For Berrimilla's first circumnavigation, the International Space Station
and the North West Passage, go to

Sunday, November 8, 2009

Gelid and viscous.

0645/8th position 1109 02544 trip 121/24
Sailing day 38 from Falmouth.
Things you learn - Macca really doesn't know who is on the other end when he says 'G'day, this is Macca!' Wonderfully typical ABC low budget production that succeeds through the appeal of the guy at the mike and the power of the tradition that the program has generated. Very Australian and no bullshit. SJ - thanks for setting it up. Hope we didn't fluff the lines!

The middle watch again, but on a night for the little box of special memories one tends to take along somewhere in the gelid vault between the ears. Almost cloudless, no moon yet. Haze, so the tiny stars that fill the gaps are there by suspicion only in the background glow. The constellations - Orion, Cassiopeia, Sagittarius, then Sirius, Canopus, Jupiter, Formalhaut - all intense and piercing and lovely. The Southern Cross yet to rise. Sadly there must be generations of people in the industrialised areas of the world who have never seen the night sky - have no idea of the beauty of a star or the luminous depth of the Universe. Perhaps not just recent generations either - there is early Roman lead in the icecaps of the world.

Some of you may remember the VoA, my whimsical indicator of first voyage latitude. 0.1 at the equator, 0.9 and you're frozen in the Arctic ice with 3 months to wait. Here it's about 0.3 and the water temp is down to 32 degrees. Manageable but the fact that it is back in the list of daily observations is an indicator in itself of the potential discomfort of Berri's passage through the moguls. I was astonished last time when I invented it at how many people jumped in and said 'wow! I'm so glad I'm not alone (would that you were!)- how bad are yours?' And so on. The freedom of knowing you can at last talk about something that is socially off limits. For the newbies, VoA stands for the Viscosity of Anusol. Not available to Da Gama, but he seems to have worked out his latitude by other means. I wonder what he used for his piles - oil of newt? Roquefort? Bacon fat? Necromancers' unguents? Doesn't bear thinking about. Hope you enjoy your breakfasts!

Pauline, your cake has fulfilled its noble purpose - thanks! The Cake is dead! Long live The Cake! Maureen, we will unpack the quarter berth to find yours in the next day or so.

0236/8th and we've passed Cape York, half a world away.

International Radio Stars

10 minutes of great audio with Alex and Pete, and Macca from Australia's national broadcaster, the ABC. The interview is the podcast from 8th Nov, about 4:55 into it for about 10 minutes. Go here to download and hear it:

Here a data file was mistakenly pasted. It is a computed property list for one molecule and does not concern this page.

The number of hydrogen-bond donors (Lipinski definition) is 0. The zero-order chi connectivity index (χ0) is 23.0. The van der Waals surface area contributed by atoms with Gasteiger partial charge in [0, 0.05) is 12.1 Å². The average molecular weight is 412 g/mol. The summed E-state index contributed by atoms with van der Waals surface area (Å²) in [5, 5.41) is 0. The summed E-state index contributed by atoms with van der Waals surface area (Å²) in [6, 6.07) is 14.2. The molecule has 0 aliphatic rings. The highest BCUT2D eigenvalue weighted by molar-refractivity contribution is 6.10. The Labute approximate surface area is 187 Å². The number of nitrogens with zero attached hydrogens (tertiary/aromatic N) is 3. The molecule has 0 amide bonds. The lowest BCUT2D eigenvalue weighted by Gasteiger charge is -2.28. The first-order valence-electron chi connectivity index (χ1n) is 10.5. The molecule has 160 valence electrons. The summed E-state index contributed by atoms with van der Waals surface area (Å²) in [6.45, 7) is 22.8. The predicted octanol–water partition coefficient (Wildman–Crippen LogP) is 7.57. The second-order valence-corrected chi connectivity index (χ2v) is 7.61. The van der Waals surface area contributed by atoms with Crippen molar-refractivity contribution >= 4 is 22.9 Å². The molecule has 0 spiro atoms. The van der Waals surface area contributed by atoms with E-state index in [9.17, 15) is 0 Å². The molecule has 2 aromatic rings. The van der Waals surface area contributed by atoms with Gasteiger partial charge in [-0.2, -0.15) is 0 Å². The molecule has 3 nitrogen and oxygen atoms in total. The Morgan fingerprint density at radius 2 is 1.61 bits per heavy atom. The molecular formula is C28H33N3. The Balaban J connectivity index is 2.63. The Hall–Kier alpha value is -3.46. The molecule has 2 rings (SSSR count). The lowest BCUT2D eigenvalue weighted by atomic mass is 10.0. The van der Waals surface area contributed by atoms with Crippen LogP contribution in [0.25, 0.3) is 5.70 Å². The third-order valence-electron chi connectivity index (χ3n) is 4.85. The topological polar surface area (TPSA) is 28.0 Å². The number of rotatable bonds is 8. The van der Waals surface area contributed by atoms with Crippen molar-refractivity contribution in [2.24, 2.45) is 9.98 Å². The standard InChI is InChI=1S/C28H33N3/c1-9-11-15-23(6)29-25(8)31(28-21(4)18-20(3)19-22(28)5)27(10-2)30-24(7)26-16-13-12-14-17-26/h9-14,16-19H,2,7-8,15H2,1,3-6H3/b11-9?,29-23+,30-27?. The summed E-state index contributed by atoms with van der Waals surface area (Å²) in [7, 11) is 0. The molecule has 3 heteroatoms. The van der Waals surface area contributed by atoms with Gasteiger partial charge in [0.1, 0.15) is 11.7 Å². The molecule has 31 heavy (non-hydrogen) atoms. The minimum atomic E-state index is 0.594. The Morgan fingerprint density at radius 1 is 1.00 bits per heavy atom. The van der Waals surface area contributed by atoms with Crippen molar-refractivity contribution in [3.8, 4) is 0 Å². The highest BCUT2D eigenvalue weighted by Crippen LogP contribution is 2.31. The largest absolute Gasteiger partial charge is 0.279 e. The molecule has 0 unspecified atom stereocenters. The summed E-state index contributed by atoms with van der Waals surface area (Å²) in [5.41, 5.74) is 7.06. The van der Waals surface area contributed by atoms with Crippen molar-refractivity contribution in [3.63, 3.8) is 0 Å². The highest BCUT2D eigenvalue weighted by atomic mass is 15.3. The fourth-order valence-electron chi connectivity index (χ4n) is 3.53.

The best bit? Macca talked to Pete, proof that he is really aboard!

Blues - in perspective

1800/7th position 1006 02540, trip 4330 by GPS

This laptop has now crashed twice, inexplicably, in the last 2 days, both times destroying the iridium settings, losing com ports and who knows what else. It has recovered itself each time but not to its previous status. Restoring it to Nov 4th has so far done the trick but I now write these wondering whether I will be able to send them. Profoundly frustrating - If I were Marvin I'd even be depressed. And the HF radio died again a couple of hours ago too. Massive glooom. It would be wondrous to have a stable system or at least to know what the problem might be.

The ocean is that deep azure so intense that it is almost purple. Turns steel grey when the sun goes behind a cloud. Continuous series of little squalls - 25 knots max - some with splash of rain. Big swell, whitecaps 20 feet long. Grinding it out, metre by metre. About 15 k in the marathon to Cape Town. Drink stop with Dr Ingyrd at 1700, Macca if he gets around to us at 2030. I reckon about another 28 days to CT so around Dec 5th.

First day we could do any washing for at least a week - put 1 litre of freshly squeezed Atlantic into bucket with a bit of green liquid soap. Drop T shirt into liquid, wring the soapy water through it, repeat with next shirt and lastly shorts. Water becomes instantly salty and a dirty yellow colour - all the little scrofules having a party - discard water and by now breeding scrofules. Refill bucket with 1 litre freshly squeezed ocean but no soap and repeat. Hang clothes on lifelines or wherever they are out of the salt spray. Basic process, minimal use of water, gets the sweat and most of the salt out but doesn't clean - my Ts are not pretty! But you get used to it.

We have just passed 10 deg south and will overtake the sun probably tomorrow. This means that Berri's cockpit will become uninhabitable without some sort of shade. A beach umbrella would work - but we've got various bits of canvas and we'll rig something as we go.

Not a cloud in the sky is usually a rather loose statement - but here, apart from some tiny flecks low on the horizon, it's true. Amazing how open it looks - not used to the feeling of space - light silvery blue on the eastern horizon, deepening to hazy smokey lapis above and then down to blazing gold in the west as the sun drops out of the sky.

Macca - ABC Broadcast

For Brits, Macca is usually Paul McCartney and I must admit I have
been puzzled as to why a former Beatle might want to speak to Alex and
Pete. Clarification came direct from the high seas this afternoon. I
now understand that for Australians, Macca is Ian Macnamara. You need
Windows Media or Real Player and the link for Ian's programme
"Australia All Over" is here:

You can listen live, or to previous programmes. I will add a link if
and when it happens.

Iz in the UK